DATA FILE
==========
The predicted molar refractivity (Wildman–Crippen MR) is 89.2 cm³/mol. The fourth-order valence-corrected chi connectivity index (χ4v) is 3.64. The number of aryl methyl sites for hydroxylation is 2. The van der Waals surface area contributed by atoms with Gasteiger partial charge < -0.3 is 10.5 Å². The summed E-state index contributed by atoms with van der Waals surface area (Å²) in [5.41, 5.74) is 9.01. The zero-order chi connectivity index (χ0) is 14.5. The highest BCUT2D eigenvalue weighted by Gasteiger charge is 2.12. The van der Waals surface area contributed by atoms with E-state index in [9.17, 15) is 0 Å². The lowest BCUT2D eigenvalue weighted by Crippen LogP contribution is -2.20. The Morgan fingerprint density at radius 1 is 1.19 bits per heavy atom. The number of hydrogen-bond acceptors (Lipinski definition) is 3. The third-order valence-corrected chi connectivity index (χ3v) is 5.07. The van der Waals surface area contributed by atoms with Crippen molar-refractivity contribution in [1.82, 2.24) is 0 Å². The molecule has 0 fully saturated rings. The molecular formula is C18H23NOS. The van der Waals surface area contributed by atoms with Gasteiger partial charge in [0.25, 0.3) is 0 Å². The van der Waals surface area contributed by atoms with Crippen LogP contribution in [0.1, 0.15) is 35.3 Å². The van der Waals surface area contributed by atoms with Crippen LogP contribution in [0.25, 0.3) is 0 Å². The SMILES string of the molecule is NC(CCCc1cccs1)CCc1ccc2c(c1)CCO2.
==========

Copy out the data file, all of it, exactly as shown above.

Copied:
The predicted molar refractivity (Wildman–Crippen MR) is 89.2 cm³/mol. The fourth-order valence-corrected chi connectivity index (χ4v) is 3.64. The number of aryl methyl sites for hydroxylation is 2. The van der Waals surface area contributed by atoms with Gasteiger partial charge < -0.3 is 10.5 Å². The summed E-state index contributed by atoms with van der Waals surface area (Å²) in [5.41, 5.74) is 9.01. The zero-order chi connectivity index (χ0) is 14.5. The highest BCUT2D eigenvalue weighted by Gasteiger charge is 2.12. The van der Waals surface area contributed by atoms with E-state index in [9.17, 15) is 0 Å². The lowest BCUT2D eigenvalue weighted by Crippen LogP contribution is -2.20. The Morgan fingerprint density at radius 1 is 1.19 bits per heavy atom. The number of hydrogen-bond acceptors (Lipinski definition) is 3. The third-order valence-corrected chi connectivity index (χ3v) is 5.07. The van der Waals surface area contributed by atoms with Crippen molar-refractivity contribution in [1.82, 2.24) is 0 Å². The molecule has 0 fully saturated rings. The molecular formula is C18H23NOS. The van der Waals surface area contributed by atoms with Gasteiger partial charge in [0.25, 0.3) is 0 Å². The van der Waals surface area contributed by atoms with Crippen LogP contribution in [0.1, 0.15) is 35.3 Å². The van der Waals surface area contributed by atoms with Crippen LogP contribution in [0.25, 0.3) is 0 Å². The SMILES string of the molecule is NC(CCCc1cccs1)CCc1ccc2c(c1)CCO2.